Calculate the country’s GDP in 2015. Then explain the approach (expenditure or income) that you used to calculate GDP.

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  1. 1.  Assignment Questions

Question 1 – 20 marks       

Measuring GDP and Economic Growth

The table lists some macroeconomic data for a country in 2015.



Billions of dollars

Wages paid to labour


Consumption expenditure


Gross income at factor cost




Government expenditure


Net exports

Gross operating surplus




Calculate the country’s GDP in 2015. Then explain the approach (expenditure or income) that you used to calculate GDP.    (4 marks)









2,000 tonnes

 2,100 tonnes


  600 tonnes

  650 tonnes


    500 bunches

700 bunches








$20 a tonne

$30 a tonne



$10 a tonne

$8 a tonne



$10 a bunch

$5 a bunch



An economy produces only three commodities – fish, crabs and coconuts. The base year is 2014, and the table gives the quantities produced and the prices.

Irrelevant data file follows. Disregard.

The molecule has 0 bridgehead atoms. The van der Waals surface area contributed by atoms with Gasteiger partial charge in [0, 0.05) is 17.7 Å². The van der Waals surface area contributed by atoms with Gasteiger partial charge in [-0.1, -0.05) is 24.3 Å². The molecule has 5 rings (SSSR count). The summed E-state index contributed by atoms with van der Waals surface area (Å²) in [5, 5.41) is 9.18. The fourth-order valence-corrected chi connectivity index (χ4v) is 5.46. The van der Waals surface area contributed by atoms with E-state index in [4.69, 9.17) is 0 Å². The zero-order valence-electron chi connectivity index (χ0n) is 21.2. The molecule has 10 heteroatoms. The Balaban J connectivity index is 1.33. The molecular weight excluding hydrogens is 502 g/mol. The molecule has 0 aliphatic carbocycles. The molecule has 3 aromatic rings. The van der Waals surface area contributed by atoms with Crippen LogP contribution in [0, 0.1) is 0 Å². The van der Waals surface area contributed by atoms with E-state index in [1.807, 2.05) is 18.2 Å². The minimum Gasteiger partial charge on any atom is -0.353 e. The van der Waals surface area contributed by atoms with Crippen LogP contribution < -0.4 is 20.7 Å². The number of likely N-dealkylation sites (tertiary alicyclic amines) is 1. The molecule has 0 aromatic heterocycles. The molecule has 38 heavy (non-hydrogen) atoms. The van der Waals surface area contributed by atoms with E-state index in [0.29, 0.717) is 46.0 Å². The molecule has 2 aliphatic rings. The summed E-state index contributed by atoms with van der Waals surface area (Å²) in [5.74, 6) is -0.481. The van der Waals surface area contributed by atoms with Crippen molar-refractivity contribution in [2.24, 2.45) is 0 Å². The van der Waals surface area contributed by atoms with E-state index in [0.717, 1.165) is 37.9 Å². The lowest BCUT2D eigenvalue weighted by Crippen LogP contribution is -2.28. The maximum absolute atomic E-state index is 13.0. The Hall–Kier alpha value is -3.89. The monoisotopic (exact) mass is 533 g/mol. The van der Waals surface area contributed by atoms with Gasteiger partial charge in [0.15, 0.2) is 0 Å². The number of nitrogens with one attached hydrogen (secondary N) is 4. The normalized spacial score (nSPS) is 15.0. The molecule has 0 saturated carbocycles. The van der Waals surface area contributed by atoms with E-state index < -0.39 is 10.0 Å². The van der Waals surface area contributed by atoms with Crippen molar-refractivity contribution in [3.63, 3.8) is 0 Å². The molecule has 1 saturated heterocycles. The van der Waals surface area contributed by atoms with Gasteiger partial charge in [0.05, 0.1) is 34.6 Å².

(b)     Calculate chain volume measure of real GDP in 2014 and 2015 expressed in base-year prices. Then, calculate the real GDP growth rate between 2014 and 2015.         (6 marks)


Jobs and Inflation

Australian Bureau of Statistics reported the following data for 2015:

Labour force participation rate: 69.6 per cent

Working-age population (in thousands people): 18,429,726

Employment-to-population ratio: 65.2